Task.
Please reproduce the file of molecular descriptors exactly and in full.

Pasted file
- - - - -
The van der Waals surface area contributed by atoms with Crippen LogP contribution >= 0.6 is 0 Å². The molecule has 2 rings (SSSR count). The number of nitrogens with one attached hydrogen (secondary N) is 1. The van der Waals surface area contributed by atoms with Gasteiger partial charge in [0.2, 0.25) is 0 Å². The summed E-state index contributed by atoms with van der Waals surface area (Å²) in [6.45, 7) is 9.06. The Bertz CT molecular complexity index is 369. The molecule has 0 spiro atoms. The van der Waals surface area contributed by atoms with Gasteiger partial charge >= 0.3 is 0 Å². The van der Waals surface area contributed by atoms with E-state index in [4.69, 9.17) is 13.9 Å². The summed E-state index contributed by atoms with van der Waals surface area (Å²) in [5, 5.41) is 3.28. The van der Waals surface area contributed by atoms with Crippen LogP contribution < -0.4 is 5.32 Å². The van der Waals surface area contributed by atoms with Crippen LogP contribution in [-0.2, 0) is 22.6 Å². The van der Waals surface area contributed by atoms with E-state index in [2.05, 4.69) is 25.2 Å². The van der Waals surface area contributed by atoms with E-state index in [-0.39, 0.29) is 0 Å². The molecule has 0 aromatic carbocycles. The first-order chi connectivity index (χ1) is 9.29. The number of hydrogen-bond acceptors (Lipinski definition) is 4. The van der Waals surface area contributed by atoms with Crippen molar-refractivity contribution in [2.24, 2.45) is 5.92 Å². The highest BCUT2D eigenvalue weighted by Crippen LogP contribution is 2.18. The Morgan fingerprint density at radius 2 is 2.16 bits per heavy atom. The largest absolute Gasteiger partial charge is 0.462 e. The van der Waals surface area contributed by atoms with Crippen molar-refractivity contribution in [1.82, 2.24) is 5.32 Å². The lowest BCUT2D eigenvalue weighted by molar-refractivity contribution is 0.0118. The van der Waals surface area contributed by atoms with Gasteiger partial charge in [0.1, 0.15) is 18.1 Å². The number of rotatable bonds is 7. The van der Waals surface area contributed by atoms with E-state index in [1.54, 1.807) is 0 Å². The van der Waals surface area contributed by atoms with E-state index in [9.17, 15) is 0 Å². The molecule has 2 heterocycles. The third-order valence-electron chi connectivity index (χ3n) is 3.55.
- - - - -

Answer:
The van der Waals surface area contributed by atoms with Crippen LogP contribution >= 0.6 is 0 Å². The molecule has 2 rings (SSSR count). The number of nitrogens with one attached hydrogen (secondary N) is 1. The van der Waals surface area contributed by atoms with Gasteiger partial charge in [0.2, 0.25) is 0 Å². The summed E-state index contributed by atoms with van der Waals surface area (Å²) in [6.45, 7) is 9.06. The Bertz CT molecular complexity index is 369. The molecule has 0 spiro atoms. The van der Waals surface area contributed by atoms with Gasteiger partial charge >= 0.3 is 0 Å². The van der Waals surface area contributed by atoms with E-state index in [4.69, 9.17) is 13.9 Å². The summed E-state index contributed by atoms with van der Waals surface area (Å²) in [5, 5.41) is 3.28. The van der Waals surface area contributed by atoms with Crippen LogP contribution < -0.4 is 5.32 Å². The van der Waals surface area contributed by atoms with Crippen LogP contribution in [-0.2, 0) is 22.6 Å². The van der Waals surface area contributed by atoms with E-state index in [2.05, 4.69) is 25.2 Å². The van der Waals surface area contributed by atoms with E-state index in [-0.39, 0.29) is 0 Å². The molecule has 0 aromatic carbocycles. The first-order chi connectivity index (χ1) is 9.29. The number of hydrogen-bond acceptors (Lipinski definition) is 4. The van der Waals surface area contributed by atoms with Crippen molar-refractivity contribution in [2.24, 2.45) is 5.92 Å². The highest BCUT2D eigenvalue weighted by Crippen LogP contribution is 2.18. The Morgan fingerprint density at radius 2 is 2.16 bits per heavy atom. The largest absolute Gasteiger partial charge is 0.462 e. The van der Waals surface area contributed by atoms with Crippen molar-refractivity contribution in [1.82, 2.24) is 5.32 Å². The lowest BCUT2D eigenvalue weighted by molar-refractivity contribution is 0.0118. The van der Waals surface area contributed by atoms with Gasteiger partial charge in [0.1, 0.15) is 18.1 Å². The number of rotatable bonds is 7. The van der Waals surface area contributed by atoms with E-state index in [1.54, 1.807) is 0 Å². The van der Waals surface area contributed by atoms with E-state index in [9.17, 15) is 0 Å². The molecule has 2 heterocycles. The third-order valence-electron chi connectivity index (χ3n) is 3.55.